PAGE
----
Cambrex has also introduced a series of CELISA™ assays of hematopoietic precursor differentiation for use in both high throughput toxicity screening and drug discovery. The CELISA assays, which are available for the measurement of the differentiation of the myeloid, erythroid and megakaryocytic lineages, are done in 96-well plates and are read in a (time-resolved) fluorescent plate reader.
Hunkeler says: “The new assays replace the more subjective and very labour-intensive methylcellulose- based colony assays. Throughput of the CELISA assays is greatly increased by use of cellculture- compatible filter plates that permit plating, growth and differentiation, assay processing and removal of the europium-labelled probe in a rapid and efficient manner.”
High throughput sub-cellular imaging microplates
Corning Life Sciences recently introduced the Corning® 384-well Optical Imaging Microplate for high throughput and high content subcellular imaging. Debra Hoover, PhD, Applications Manager at Corning Life Sciences, says: “In response to customer needs, Corning developed a unique polymer microplate as an alternative for the unsatisfactory growth and attachment that can be observed on glass bottom microplates. Specifically, the well bottom thickness of the Optical Imaging microplate is optimised for laser-based confocal optical imaging using the Amersham IN Cell Analyzer 3000.”
By using an innovative molding process, Corning designed this microplate to have dimensional stability with flat well bottoms and well-to-well uniformity for reproducible ultra sharp, high resolution imaging. This plate can be used for any high-content screening application including Transfluor ™ assays, and can be used on a variety of imaging systems. Hoover says: “The Corning Optical Imaging microplate will be fully launched to the screening market in 2004.” Corning is currently working with customers to evaluate application of these microplates with various imaging systems.
Ultra-high throughput cell-based screening and hit profiling
With a throughput of more than one million wells per day, the Kalypsys uHTS System typically runs an entire cell-based screen in a single day with one operator, eliminating much of the cellular and reagent variability of traditional cell-based screening campaigns.
Kevin Lustig, PhD, Director of Lead Discovery at Kalypsys, says: “Initially designed in 1999 and now in its third generation, our uHTS System has run over 100 cell-based screens to date 1536-well plate format. These screens have included cellular assays for targets such as GPCRs, ion channels, kinases and nuclear receptors, in addition to cellular assays that examine complex pathways within cultured or primary human cells.” Also unique to the Kalypsys uHTS System is a proprietary technology that enables 1536-well cellbased assays (5μL volume) to be carried up to five days without significant edge effects.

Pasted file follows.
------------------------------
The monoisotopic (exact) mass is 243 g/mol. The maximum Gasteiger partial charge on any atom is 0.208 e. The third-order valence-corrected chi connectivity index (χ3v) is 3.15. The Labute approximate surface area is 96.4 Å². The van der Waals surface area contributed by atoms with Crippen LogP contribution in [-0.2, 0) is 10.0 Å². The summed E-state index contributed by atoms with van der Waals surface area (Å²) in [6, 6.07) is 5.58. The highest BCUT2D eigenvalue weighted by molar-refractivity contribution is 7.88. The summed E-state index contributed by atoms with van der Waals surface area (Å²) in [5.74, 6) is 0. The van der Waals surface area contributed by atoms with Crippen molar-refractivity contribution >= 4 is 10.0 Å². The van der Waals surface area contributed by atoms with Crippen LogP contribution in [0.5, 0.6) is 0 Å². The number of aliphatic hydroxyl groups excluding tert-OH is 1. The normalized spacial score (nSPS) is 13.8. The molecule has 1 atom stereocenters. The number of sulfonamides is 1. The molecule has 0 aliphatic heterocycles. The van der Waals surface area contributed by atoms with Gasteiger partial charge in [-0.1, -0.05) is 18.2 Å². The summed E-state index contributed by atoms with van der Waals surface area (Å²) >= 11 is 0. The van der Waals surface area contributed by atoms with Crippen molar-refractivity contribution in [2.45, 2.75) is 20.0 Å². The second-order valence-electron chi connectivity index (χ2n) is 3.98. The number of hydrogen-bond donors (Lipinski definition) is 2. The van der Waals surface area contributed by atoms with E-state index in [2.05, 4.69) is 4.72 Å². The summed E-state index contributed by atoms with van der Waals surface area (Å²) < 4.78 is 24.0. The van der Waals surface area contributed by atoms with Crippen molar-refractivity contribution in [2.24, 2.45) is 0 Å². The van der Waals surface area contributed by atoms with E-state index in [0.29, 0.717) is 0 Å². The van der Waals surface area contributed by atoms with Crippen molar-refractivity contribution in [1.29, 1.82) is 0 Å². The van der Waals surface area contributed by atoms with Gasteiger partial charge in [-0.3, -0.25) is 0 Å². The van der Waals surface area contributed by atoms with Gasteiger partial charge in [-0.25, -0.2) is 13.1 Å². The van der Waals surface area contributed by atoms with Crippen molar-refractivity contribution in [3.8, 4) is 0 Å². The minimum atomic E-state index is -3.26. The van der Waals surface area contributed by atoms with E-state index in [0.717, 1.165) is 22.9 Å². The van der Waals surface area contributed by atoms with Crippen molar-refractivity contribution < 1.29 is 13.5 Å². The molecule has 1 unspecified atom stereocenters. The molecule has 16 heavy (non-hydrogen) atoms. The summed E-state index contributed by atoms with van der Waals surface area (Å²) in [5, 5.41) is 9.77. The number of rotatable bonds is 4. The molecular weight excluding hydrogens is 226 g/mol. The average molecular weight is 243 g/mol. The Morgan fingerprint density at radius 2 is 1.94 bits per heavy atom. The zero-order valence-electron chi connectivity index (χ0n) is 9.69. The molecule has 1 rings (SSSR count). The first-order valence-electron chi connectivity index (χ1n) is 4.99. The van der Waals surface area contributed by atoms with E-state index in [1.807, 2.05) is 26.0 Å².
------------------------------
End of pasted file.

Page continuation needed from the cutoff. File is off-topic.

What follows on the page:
Kalypsys has recently expanded the repertoire of assay and detection formats for the uHTS System. In addition to standard luminescence, fluorescence, FP, TR-FRET and absorbance homogeneous assay formats, Kalypsys has developed proprietary technologies to perform heterogeneous, radiometric, and ion channel assays in a 1536-well format. The system has an open architecture and it can accommodate almost any third-party reader or device for cell-based or biochemical assays.
Lustig says: “Our scale and ability to accommodate almost any assay or detection format has enabled our internal drug discovery programmes to run multiple screens per target and to profile screening hits in multiple follow-up assays that assess safety, selectivity and potency. Extensive profiling prior to lead optimisation has had a dramatic impact on lead series selection at Kalypsys, and should ultimately reduce the failure rate of our pre-clinical and clinical development candidates.”
Easier analysis, washing and dispensing